For all the controversial, opinionated, and edgy things I’ve written in the last couple of years, I think I’m about to put it all to shame. Here, now, I’m writing my first ever “book not reviewed.” Huh? What does that even mean?

By way of explanation, I should say that I’ve been sitting on a pristine, unopened copy of the new Robert Adams trilogy “The Place We Live,” recently released by Yale University Press. Much as it is akin to career suicide to criticize, let alone mention the Yale Photo Mafia, I’m committed to the path of honesty. Rob encouraged me to speak my truth, and here it goes.

I love Robert Adams’ best work. It’s transcendent. I even drove 700 miles to see the prints on the wall in the reconstructed “New Topographics” exhibition in 2010. Leaving the gorgeous galleries, I announced Adams’ work to be the best, and my three cohorts disagreed. (They voted for Baltz. Who’s now a Facebook friend of mine. What is the world coming to?) Anyway, I think Mr. Adams’ Colorado landscape images from the 1970’s are as important as any group of photographs we have.

The best images manage to walk the line between cerebral and emotional, subjective and objective, wistful and angry, optimistic and pessimistic. One can truly sense the presence of a man, standing on a spot of earth, perusing patiently through glass. And of course, anyone who grew up in a suburb, and then watched the subsequent residents slowly absorb the nature they craved…the work hits home. It was as prescient as it was picturesque.

So why have I been unable to cut the seal on these three books, sitting on my stack for two months now? That’s the question I’m asking myself, now, watching the ravens float through the sky in front of the purple, snow-covered mountains. For some reason, my inability to puncture the plastic seems more interesting here than the books would inevitably be. I feel a bit like Cameron guarding his Dad’s Ferrari. Best not to even touch it.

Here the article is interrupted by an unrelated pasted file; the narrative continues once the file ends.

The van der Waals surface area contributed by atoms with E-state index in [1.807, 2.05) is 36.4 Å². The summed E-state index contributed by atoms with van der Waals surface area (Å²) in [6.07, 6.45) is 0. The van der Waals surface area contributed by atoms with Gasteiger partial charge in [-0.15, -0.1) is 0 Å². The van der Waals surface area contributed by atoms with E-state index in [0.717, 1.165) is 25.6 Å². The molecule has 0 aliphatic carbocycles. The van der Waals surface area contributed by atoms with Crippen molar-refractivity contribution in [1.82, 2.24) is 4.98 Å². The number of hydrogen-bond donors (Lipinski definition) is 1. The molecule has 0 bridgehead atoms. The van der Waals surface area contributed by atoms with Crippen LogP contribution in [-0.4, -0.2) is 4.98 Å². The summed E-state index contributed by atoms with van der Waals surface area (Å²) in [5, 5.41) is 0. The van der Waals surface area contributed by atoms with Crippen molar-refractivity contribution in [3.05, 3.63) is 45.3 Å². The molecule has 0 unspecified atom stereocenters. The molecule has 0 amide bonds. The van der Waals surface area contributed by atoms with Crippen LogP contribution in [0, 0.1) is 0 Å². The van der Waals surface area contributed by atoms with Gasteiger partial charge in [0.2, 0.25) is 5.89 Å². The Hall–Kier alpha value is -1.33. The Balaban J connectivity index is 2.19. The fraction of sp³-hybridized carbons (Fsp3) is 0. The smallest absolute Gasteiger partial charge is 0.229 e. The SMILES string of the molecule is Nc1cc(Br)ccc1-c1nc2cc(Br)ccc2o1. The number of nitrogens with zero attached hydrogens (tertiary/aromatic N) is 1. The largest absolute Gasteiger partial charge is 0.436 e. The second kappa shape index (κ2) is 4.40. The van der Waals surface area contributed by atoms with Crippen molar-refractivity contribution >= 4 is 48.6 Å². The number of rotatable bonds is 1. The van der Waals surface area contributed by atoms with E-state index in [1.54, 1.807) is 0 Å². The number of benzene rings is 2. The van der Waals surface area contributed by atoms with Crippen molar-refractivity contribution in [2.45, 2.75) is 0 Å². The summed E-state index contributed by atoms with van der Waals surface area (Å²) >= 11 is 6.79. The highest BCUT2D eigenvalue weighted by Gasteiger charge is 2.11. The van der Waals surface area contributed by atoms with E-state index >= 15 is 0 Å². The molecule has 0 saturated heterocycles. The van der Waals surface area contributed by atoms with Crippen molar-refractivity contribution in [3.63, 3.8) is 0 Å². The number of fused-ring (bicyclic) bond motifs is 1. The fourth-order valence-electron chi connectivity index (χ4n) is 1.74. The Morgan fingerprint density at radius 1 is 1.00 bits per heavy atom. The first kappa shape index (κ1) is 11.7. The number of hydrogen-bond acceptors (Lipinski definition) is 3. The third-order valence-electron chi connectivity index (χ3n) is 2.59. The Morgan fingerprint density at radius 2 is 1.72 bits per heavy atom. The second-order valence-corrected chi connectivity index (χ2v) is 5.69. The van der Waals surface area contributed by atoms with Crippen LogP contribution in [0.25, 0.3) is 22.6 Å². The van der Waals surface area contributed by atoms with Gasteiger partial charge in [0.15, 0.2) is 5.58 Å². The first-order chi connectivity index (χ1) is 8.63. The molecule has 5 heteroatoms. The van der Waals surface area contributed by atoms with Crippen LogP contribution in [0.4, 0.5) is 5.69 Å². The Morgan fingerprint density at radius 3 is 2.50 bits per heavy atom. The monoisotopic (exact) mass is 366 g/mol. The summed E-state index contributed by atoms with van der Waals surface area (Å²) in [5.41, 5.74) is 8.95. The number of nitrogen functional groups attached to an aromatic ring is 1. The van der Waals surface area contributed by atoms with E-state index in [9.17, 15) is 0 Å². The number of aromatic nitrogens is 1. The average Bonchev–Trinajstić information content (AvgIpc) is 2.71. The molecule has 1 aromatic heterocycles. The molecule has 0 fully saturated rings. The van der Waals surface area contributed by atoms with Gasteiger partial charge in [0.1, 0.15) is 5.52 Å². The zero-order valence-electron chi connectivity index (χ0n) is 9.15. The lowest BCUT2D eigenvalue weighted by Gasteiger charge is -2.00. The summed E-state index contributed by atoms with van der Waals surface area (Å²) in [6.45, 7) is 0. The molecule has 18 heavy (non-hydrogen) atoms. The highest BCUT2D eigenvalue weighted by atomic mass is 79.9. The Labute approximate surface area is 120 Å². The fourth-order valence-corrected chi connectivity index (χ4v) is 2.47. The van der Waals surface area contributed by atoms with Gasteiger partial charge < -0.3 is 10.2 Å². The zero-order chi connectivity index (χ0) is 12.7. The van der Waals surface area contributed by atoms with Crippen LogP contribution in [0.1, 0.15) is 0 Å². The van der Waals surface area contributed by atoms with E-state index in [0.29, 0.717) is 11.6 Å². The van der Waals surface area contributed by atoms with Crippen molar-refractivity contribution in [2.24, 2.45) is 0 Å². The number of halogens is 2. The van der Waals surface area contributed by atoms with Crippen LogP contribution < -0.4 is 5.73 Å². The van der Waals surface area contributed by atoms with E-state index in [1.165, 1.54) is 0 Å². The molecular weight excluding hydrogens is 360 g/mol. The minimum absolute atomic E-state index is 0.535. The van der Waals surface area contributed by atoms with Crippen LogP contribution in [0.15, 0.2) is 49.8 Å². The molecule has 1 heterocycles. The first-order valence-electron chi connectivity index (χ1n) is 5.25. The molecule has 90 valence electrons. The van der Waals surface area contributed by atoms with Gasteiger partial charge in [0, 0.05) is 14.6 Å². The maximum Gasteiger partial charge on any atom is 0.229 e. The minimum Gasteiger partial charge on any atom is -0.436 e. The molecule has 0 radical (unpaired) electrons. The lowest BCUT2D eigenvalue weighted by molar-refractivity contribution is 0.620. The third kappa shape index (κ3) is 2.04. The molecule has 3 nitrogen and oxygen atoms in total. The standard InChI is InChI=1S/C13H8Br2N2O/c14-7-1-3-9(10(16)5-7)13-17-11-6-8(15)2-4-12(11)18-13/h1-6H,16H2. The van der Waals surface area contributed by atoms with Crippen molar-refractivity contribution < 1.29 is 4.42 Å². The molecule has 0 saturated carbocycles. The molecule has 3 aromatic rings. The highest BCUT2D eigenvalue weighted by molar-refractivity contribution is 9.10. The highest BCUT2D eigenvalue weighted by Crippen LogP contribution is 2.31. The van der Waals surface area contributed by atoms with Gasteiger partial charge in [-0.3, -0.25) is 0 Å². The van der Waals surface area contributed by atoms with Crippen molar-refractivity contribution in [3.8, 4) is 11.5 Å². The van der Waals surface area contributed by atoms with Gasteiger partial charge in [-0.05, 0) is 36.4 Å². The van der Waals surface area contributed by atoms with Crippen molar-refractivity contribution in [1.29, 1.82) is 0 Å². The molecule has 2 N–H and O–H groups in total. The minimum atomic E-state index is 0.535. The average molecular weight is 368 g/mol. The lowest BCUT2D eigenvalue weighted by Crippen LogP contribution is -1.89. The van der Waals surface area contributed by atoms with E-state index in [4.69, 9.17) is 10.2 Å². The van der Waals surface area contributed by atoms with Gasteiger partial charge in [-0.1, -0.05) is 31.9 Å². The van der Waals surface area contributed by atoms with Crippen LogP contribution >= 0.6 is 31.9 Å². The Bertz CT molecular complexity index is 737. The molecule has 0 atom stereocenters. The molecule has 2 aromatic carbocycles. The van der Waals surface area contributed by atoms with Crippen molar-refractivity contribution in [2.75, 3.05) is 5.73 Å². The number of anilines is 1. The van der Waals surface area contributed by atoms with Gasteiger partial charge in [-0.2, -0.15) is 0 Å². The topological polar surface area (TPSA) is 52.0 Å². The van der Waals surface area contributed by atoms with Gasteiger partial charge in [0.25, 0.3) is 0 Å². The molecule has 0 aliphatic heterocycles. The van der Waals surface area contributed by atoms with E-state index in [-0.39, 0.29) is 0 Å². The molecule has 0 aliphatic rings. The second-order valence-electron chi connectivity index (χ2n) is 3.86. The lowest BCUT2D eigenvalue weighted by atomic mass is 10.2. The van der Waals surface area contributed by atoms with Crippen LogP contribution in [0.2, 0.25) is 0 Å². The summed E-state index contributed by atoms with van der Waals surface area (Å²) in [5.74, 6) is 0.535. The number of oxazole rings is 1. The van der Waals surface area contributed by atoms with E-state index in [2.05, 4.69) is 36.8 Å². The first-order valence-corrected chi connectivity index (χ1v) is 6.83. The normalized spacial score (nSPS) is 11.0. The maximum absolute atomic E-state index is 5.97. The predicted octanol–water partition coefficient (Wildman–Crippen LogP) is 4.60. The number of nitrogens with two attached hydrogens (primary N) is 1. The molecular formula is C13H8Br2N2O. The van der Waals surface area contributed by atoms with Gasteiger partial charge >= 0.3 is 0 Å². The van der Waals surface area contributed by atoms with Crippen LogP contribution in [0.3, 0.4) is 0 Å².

First of all, there’s the cost, I suppose. $250. For collectors only. Then, there’s the sense of grandiosity. Three books at once? From an artist who’s already had so many books published through the years? Thirdly, there’s the fact that I’ve already been scooped by Alec Soth and Fraction Magazine, both of whom published Mr. Adams’ work in the last month. Finally, I must admit that the sense of rebellion at not opening them is just too great for me to overcome.

That’s why I’m going with the “not review” here. Then, photo-eye can sell them to someone who will cherish them forever. Just like I cherish the memory of that art exhibition in Tucson. I’m certain the books would be great, so let’s not assume that I’m being critical here, I’m just going with the moment.

The reality is, this package in front of me is just too precious. It’s intimidating, like the Torah that I had to carry during my Bar Mitzvah in 1987. There I was, in the midst of becoming a man, rocking the hair gel, and all I could think about was what would happen to me if I dropped that f-cking gilded scroll. I think you have to fast for 40 days if it hits the ground, but I could be wrong. The Hebrew School training is finally starting to wear off.

Maybe I’m just afraid to write anything negative about one of the photography world’s true gods. I saw a small exhibition of his work at the Nevada Art Museum in the Fall, and felt like everything after 1990 was just not up to snuff. So if I don’t open the books, I won’t see the failures, and then I won’t have to write about them.